The powers that be responded to the pandemic with an array of life-altering directives that, to an astonishing degree, people quietly accept. So what happens next?
BOGOTÁ — What if the whole point of these pandemic times is to increase our love of servitude? It's always possible. Perhaps the expectation is that we bow down to power without any backchat or further queries, like in the Bertolt Brecht poem "Questions."
Amidst the confusion and simultaneous propaganda on the virus, power is using the opportunity to consolidate itself. And far from confining itself or hiding away, it is becoming brazen.
The screens we spend so much time gazing into are contributing to the process. Indeed, as we gradually adopt a collective sense of defeat we seem to be moving closer to the dystopian worlds depicted in works like 1984 or Fahrenheit 451. Why resist, we ask ourselves? We are in quarantine and should accept authority (be it in health, politics or economics).This isn't the time to make demands or argue. It's certainly not the moment to disobey.
A few months ago, the South Korean-German philosopher Byung-Chul Han, author of the book Disappearance of Rituals, called for a debate on new definitions around the pandemic. Survival will become "something absolute," he said, "as if we were in a state of permanent war."
But the problem, he added, is that some are finding it easier to survive than others. Bankers and magnates are quietly waiting out the pandemic while the poor and destitute fall by the wayside, are thrown out of their homes or face abuse. The sick and the dying are poorer, migrant workers on the edges of big cities, he argued. They must work while the rich can retreat to holiday homes. And there is no remote or "teleworking" for cleaners, carers and factory hands.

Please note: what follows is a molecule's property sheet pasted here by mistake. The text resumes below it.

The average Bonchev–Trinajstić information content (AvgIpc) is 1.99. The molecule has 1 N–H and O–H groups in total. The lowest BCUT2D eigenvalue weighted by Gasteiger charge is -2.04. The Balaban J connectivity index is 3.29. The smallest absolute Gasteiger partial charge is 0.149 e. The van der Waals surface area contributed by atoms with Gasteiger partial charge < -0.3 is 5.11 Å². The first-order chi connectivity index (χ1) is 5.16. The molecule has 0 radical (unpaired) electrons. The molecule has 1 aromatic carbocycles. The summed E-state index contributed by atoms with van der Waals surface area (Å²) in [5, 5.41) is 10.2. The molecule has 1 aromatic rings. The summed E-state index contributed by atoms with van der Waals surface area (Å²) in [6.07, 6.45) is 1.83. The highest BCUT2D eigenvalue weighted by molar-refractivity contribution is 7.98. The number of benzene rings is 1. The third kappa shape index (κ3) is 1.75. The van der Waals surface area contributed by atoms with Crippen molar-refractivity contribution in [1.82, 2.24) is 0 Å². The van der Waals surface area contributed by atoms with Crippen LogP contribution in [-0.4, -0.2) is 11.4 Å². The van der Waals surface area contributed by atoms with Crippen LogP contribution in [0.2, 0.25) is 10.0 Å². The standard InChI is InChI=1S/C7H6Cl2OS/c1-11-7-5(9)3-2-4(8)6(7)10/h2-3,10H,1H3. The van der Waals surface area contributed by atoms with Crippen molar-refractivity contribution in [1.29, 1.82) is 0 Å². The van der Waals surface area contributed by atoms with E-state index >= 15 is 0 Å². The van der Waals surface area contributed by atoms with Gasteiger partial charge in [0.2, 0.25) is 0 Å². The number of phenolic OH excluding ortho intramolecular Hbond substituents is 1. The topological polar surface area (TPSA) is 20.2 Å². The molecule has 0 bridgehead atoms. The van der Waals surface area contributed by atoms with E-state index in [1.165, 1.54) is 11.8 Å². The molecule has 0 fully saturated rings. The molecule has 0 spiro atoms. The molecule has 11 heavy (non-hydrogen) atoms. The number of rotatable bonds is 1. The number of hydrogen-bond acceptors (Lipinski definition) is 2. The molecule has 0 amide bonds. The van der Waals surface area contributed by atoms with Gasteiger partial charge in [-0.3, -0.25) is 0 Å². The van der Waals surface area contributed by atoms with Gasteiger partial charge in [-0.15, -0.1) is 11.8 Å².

Some are finding it easier to survive than others.
We only need look around us on the streets of Bogotá, Medellín or Cali to see those pushing fruit carts or selling coffee to passers-by, or the old man who walks past my window every day, with balloons depicting fairies or mythical animals. It is a colorful little spectacle — of hunger and need.
The pandemic will also promote "biopolitical vigilance." There will be a permanent monitoring of health, but also of attitudes and behaviors. People will start to appear contagious, not with the virus but because of their anarchic and unruly conduct. Is that another community organizer in the making?
Citizens wearing face masks on a bus in Soacha, near Bogota, Colombia. — Photo: Xinhua via ZUMA Wire
The state, keen to promote fear, will make everything acceptable: shortages, privatization, dismal wages. Privation will become the universal benefit generously measured out to an enslaved population. It sounds nightmarish, yes. But it may not be far off, assuming it isn't in the works already. Byung-Chul Han says that for the sake of survival, people will "willingly sacrifice everything that makes life worth living — sociability, the sense of community and closeness." As the pandemic boosts the safety-first discourse and empowers officials who utter it, we may gradually accept the restriction and violation of basic rights. The history of hygiene has tended to favor extreme checks and oversight, cameras, systems of segregation.
To those with power, channeling panic has benefits, especially if done with the subtle tools of propaganda, news (and fake news) and coercive methods that transcend the realm of health. Power remains unaffected, preens and enhances itself, as people expose themselves because they must work or starve.
To those with power, channeling panic has benefits.
The novelist Aldous Huxley believed totalitarianism was efficient when its subjects came to love their servitude. The pandemic is a unique opportunity to realize this monstrous dream (and power knows it). What does it matter if, say, 10,000 die of this plague, as they have in Colombia. The point is to give the impression that the authorities have done the right thing.
And yet, in spite of its clownery and antics on screen, power has been unable to hide what the pandemic revealed, especially in countries like Colombia, with its shameless inequities and callous rulers. The needy are getting by, in spite of it all. They know the pandemic is not forever and they will in time return to the streets, to say "No" and shout out their fair demands.
This plague has deepened the social divide and shown the scourges of a system that is inhumane, and must one day disappear.